1. Correct me if I'm wrong, but I seem to remember getting a solicitation letter from Sen. Dockery early in the gubernatorial campaign, touting her opposition to high-speed rail and how she was the lone wolf in fighting this in the Senate. It would have been at least 2 years ago because I remember thinking that I might look deeper into Sen. Dockery's campaign. Talk about hypocritical. Again, please correct me if I'm wrong. I no longer have the letter I received when she threw her hat in the ring for govrtmor.

  2. Dockery was against SunRail, a *very* vocal opponent, and she was one of the leaders of the group that got it blocked in the Legislature at one point.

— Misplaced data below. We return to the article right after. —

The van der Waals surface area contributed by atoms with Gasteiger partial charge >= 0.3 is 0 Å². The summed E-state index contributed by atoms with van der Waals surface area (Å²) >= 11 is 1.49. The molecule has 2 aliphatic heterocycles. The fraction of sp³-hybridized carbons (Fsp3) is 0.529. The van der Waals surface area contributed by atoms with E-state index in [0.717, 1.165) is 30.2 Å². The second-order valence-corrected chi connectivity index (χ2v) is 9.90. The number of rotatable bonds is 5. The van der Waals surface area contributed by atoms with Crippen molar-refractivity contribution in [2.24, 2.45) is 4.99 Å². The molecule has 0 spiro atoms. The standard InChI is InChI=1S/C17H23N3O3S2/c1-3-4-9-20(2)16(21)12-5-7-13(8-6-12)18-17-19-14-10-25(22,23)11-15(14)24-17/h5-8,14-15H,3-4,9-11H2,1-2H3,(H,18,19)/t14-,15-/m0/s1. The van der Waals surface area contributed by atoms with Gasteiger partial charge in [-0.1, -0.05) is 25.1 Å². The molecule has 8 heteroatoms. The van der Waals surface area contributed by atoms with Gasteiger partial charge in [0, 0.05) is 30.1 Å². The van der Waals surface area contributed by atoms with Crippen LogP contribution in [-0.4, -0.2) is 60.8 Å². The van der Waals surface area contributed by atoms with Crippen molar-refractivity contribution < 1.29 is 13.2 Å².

From what I've been told, her husband's business interests profit from the high speed rail project but not SunRail. If I remember correctly, it has to do with where he owns parcels of property.

    Dockery has not, to my knowledge, ever openly opposed high speed rail, but attempted to blackmail the legislature over a SunRail vote. I am of the opinion that reasonable people can disagree on the merits of these projects, but Dockery's rationale for blocking SunRail was completely transparent.

    So yeah, I'm going to call Dockery a hypocrite. That's my opinion. Hooray for the First Amendment!

  3. Great Post! I really enjoy going to blog...

    Common Cents

  4. Sheesh! What part of "No Rail" can these people not get? For the proponents of rail (read the comments at money is no object. I swear when they talk you can hear Billy Idol in the background singing "More, more, more."

    Great post. We've got to keep pounding away at them.